Seminar Title: Hostage Negotiators Training Conference
DATES: 4/4/2022 through 4/6/2022
LOCATION: Palace Station - 2411 West Sahara Avenue, Las Vegas, NV 89102
HOTEL: Palace Station - Las Vegas, NV
Tower Rooms:$89.00 S/D Sunday-Thursday/$153.00 S/D Friday & Saturday Book Room Online Here
*Additional $14.99 Service Fee Per Night (Includes Scheduled Transportation To and From Airport, Shuttle to strip, Work-out Center, and In Room Internet Access)
NOTE: Identify with Group Code PCI2022 Western States Conference to receive discounted rate
COURSE REGISTRATION FEE: $425.00 Includes all training materials, and a Certificate of Completion.
Jack J. Cambria, Lieutenant (retired)
Jack Cambria is a recently retired member of the New York City Police Department who has contributed 33 ½ years of exemplary service. He has served for 16 years in the Emergency Service Unit (ESU), whose primary focus is to provide Rescue, Tactical (SWAT), and Counter-Terrorism services to the City of New York. He was assigned to ESU in the ranks of Police Officer, Sergeant and Lieutenant. He has extensive experience and certifications in all facets of these operations, and is a New York State Certified Police Instructor. He holds numerous awards for bravery and dedicated service. He has responded to and served on many high profile assignments such as both World Trade Center disasters, plane crashes, and a variety of hostage and barricade situations, particularly violent and suicidal individuals. He also served as the Rescue Team Manager on the FEMA-Urban Search and Rescue Task Force. Because of his solid foundation of achievements, Jack was assigned to command the agencies elite Hostage Negotiation Team for the last fourteen-years of his career. His duties consisted of coordinating the efforts of over 100 negotiators, who responded throughout New York City to all hostage related assignments. He was responsible for the training and certification of all new negotiators and refresher training of all of the current members of the team. Jack has and continues conducting in-service training for many international, federal, state and local law enforcement and corporate agencies. In 2006, he and two selected members of his team were dispatched to the U.S. Military Base at Guantanamo Bay, Cuba to conduct hostage negotiation training for members of the United States Joint Task Force. He has also served as a technical consultant in the entertainment industry, where he advised on the major motion pictures, ‘The Taking of Pelham 1-2-3,’ ‘Jack Ryan: Shadow Recruit,’ and ‘The Amazing Spiderman II;’ additionally for the television series, ‘Life on Mars,’ ‘Blue Bloods,’ ‘Unforgettable,’ ‘Elementary,’ and ‘The Mysteries of Laura.’ Jack has authored several scholarly articles on negotiations and has achieved his Masters Degree in Criminal Justice. He has served as an adjunct professor at the John Jay College of Criminal Justice (CUNY) and the Empire State College (SUNY) in New York City.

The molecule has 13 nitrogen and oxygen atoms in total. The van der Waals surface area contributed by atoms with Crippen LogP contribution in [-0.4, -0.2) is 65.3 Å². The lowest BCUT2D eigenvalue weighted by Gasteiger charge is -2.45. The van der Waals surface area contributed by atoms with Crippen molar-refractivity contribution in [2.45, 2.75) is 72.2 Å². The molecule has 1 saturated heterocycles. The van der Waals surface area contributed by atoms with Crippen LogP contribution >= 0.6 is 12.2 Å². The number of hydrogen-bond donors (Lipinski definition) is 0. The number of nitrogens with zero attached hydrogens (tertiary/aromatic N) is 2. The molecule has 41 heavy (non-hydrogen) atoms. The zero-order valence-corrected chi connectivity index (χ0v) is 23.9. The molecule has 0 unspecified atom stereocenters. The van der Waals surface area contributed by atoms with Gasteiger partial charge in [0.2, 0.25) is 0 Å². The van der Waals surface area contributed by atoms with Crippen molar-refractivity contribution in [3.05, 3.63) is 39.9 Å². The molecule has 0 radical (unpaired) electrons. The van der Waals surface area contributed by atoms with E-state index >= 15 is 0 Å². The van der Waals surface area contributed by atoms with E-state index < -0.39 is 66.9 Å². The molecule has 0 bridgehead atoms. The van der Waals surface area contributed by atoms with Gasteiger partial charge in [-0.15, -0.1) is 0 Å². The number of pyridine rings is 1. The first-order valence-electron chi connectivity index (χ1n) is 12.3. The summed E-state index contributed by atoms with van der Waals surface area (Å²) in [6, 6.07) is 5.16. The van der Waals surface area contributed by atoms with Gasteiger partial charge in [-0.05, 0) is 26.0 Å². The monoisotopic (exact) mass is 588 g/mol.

Dr. Andy Young has been a Professor of Psychology and Counseling at Lubbock Christian University since 1996 and a negotiator and psychological consultant with the Lubbock Police Department’s SWAT team since 2000. He also heads LPD'sVictim Services Unit and is the director of the department’s Critical Incident Stress Management Team. He has been on the negotiating team at the Lubbock County Sheriff’s Office since 2008, and is on the team at the Texas Departmentof Public Safety (Texas Rangers, Special Operations, Region 5). He is the author of, "Fight or Flight: Negotiating Crisis on the Frontline" and "When Every Word Counts: An Insider’s View of Crisis Negotiations", which contain mostly stories about his work as a crisis counselor and hostage negotiator at LPD (see www.DrAndyYoung.com). He was added as a third author for the 6th Edition of "Crisis Negotiations: Managing Critical Incidents and Hostage Situations in Law Enforcement and Corrections". Since 2014 he has spoken nationally and internationally at numerous hostage negotiator conferences, as well as other professional and academic conferences on crisis intervention and hostage negotiating.
Peter Collins, CD, MD, MCA, FRCPC Peter Collins has been the forensic psychiatrist with the Criminal Behaviour Analysis Unit of the Ontario Provincial Police, since 1995. From 1990 to 1995 he was a member of the first profiling unit of the Royal Canadian Mounted Police (Violent Crime Analysis Section) and was involved in the development of the Violent Crime Linkage Analysis System (ViCLAS). Since 1992 he has been a member of the crisis/hostage negotiation team of the Toronto Police Service Emergency Task Force.